Everything in my nan’s house was covered in soot and rubble. The V2 wiped out Moreton Road, a short distance away and the whole surrounding block, including Fladbury Road. It left a crater about 30 feet across, which eventually filled with water. Uncle Ed explained to me that there was absolutely no prior warning of a V2’s arrival.
Whole families were killed. That night my nan and her children slept down the tube station.
This was in December, and Stamford Hill School had been rehearsing for a nativity play. In assembly the next day, the headmistress, Miss Lloyd, read out a list of children that had been tragically killed. Everybody was crying. My mum recalled that one of the dead girls was due to play the the Virgin Mary in the school’s nativity.
Mum has many memories of those dark days. She described to me how, after an air raid, her brother Ken dug out a man buried up to his neck in brick rubble with his bare hands.
One day, my mum was shopping with her sister Dolly and my nan. On their way back, they intended to visit a friend of the family, ‘Aunt’ Annie. But, suddenly there was the intermittent drone of a plane overhead. They knew straight away it was German, by the sound of its engine. Nan called out, “hurry up!” They ran as it began machine-gunning along the road. The plane then looped around and began shooting at them again. Luckily, they saw a door slightly open across the street and headed towards it, as fast as they could. “Come through,” a voice called from inside. After the plane had passed over, my nan thanked the owner who told them that she always kept her front door open for that reason.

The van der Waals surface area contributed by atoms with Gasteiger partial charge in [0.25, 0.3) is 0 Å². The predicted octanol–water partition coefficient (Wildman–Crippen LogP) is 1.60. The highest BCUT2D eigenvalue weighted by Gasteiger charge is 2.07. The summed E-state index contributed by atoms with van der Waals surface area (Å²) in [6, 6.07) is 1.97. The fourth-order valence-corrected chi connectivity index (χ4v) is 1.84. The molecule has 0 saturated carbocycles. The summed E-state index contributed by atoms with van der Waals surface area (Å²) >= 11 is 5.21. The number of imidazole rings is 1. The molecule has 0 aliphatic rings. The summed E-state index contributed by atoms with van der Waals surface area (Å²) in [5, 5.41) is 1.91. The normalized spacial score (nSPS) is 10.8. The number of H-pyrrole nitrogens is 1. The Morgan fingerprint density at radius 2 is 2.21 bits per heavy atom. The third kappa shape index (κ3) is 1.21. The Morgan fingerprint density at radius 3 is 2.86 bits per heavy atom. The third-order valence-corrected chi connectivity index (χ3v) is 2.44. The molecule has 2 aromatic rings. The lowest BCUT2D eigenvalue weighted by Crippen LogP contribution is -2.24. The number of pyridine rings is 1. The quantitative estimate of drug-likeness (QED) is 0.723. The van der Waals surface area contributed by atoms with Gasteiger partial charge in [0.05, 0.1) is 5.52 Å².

At the start of the Blitz, mum’s eldest brother, John, lived for a while with Granny Coward (Harriet Diana Coward 1863-1947). He then volunteered to join the Royal Navy. His brother Reg, also wanted to join the Navy, but was disappointed when he was called up into the Army. Dolly also wanted to enlist, but due to her heart problems, she couldn’t. Instead, she worked in a munitions factory, which included making rivets for airplanes. After the war, Ken became a steward in the Royal Navy and Eddie joined the Royal Air Force.
Thankfully, none of mum’s family were killed or injured during WWII.
My Uncle Ed recalls the celebrations in London on VE Day:
“I remember the trip with your Nan and ‘Uncle’ Frank and some of the family to see the King and Queen on the balcony of Buckingham Palace. The huge crowds and afterwards trying to get home. At one stage the adults in our group linked arms to encircle the youngsters (your mum and me) in an effort to avoid us being squashed by the crowd. A bit scary for me, and I suppose also for your mum, but everyone was in a jovial mood. Then after a week or so there was the children’s street parties.”
Family history is not just about names and numbers. It is about people’s lives and how they lived them. So the importance of recording their memories is vital. They give us a priceless insight into life as it was, revealing details that can never be found in a text book. Sadly, one day this information could be lost forever. So, make sure those stories told by your parents and grandparents are not forgotten.
Very special thanks to my dear mum and Uncle Ed, for sharing with me their memories of those terrible times xxx.